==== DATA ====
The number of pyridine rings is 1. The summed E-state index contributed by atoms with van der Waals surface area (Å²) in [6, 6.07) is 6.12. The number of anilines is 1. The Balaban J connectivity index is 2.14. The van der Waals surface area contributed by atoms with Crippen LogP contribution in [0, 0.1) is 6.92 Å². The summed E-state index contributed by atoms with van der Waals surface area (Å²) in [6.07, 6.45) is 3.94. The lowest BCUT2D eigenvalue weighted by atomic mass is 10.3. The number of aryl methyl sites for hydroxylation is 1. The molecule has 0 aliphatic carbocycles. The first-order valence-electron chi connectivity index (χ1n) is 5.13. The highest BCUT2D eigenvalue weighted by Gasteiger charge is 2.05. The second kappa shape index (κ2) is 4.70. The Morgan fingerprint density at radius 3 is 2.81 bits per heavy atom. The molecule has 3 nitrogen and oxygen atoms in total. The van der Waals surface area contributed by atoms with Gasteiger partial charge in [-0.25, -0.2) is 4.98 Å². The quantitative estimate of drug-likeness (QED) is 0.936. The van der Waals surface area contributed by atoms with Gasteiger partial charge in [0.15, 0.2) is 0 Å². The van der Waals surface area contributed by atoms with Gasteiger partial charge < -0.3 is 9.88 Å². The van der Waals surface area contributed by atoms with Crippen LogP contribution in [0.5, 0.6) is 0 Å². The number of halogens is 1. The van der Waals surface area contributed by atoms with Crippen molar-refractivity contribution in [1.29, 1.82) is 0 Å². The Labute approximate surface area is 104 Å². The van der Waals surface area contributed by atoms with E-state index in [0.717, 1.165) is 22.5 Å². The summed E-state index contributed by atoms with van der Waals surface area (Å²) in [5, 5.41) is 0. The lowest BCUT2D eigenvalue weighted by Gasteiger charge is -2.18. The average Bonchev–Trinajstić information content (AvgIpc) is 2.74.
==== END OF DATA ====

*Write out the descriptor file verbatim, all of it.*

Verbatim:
The number of pyridine rings is 1. The summed E-state index contributed by atoms with van der Waals surface area (Å²) in [6, 6.07) is 6.12. The number of anilines is 1. The Balaban J connectivity index is 2.14. The van der Waals surface area contributed by atoms with Crippen LogP contribution in [0, 0.1) is 6.92 Å². The summed E-state index contributed by atoms with van der Waals surface area (Å²) in [6.07, 6.45) is 3.94. The lowest BCUT2D eigenvalue weighted by atomic mass is 10.3. The number of aryl methyl sites for hydroxylation is 1. The molecule has 0 aliphatic carbocycles. The first-order valence-electron chi connectivity index (χ1n) is 5.13. The highest BCUT2D eigenvalue weighted by Gasteiger charge is 2.05. The second kappa shape index (κ2) is 4.70. The Morgan fingerprint density at radius 3 is 2.81 bits per heavy atom. The molecule has 3 nitrogen and oxygen atoms in total. The van der Waals surface area contributed by atoms with Gasteiger partial charge in [-0.25, -0.2) is 4.98 Å². The quantitative estimate of drug-likeness (QED) is 0.936. The van der Waals surface area contributed by atoms with Gasteiger partial charge in [0.15, 0.2) is 0 Å². The van der Waals surface area contributed by atoms with Gasteiger partial charge < -0.3 is 9.88 Å². The van der Waals surface area contributed by atoms with Crippen LogP contribution in [0.5, 0.6) is 0 Å². The number of halogens is 1. The van der Waals surface area contributed by atoms with Crippen molar-refractivity contribution in [1.29, 1.82) is 0 Å². The Labute approximate surface area is 104 Å². The van der Waals surface area contributed by atoms with E-state index in [0.717, 1.165) is 22.5 Å². The summed E-state index contributed by atoms with van der Waals surface area (Å²) in [5, 5.41) is 0. The lowest BCUT2D eigenvalue weighted by Gasteiger charge is -2.18. The average Bonchev–Trinajstić information content (AvgIpc) is 2.74.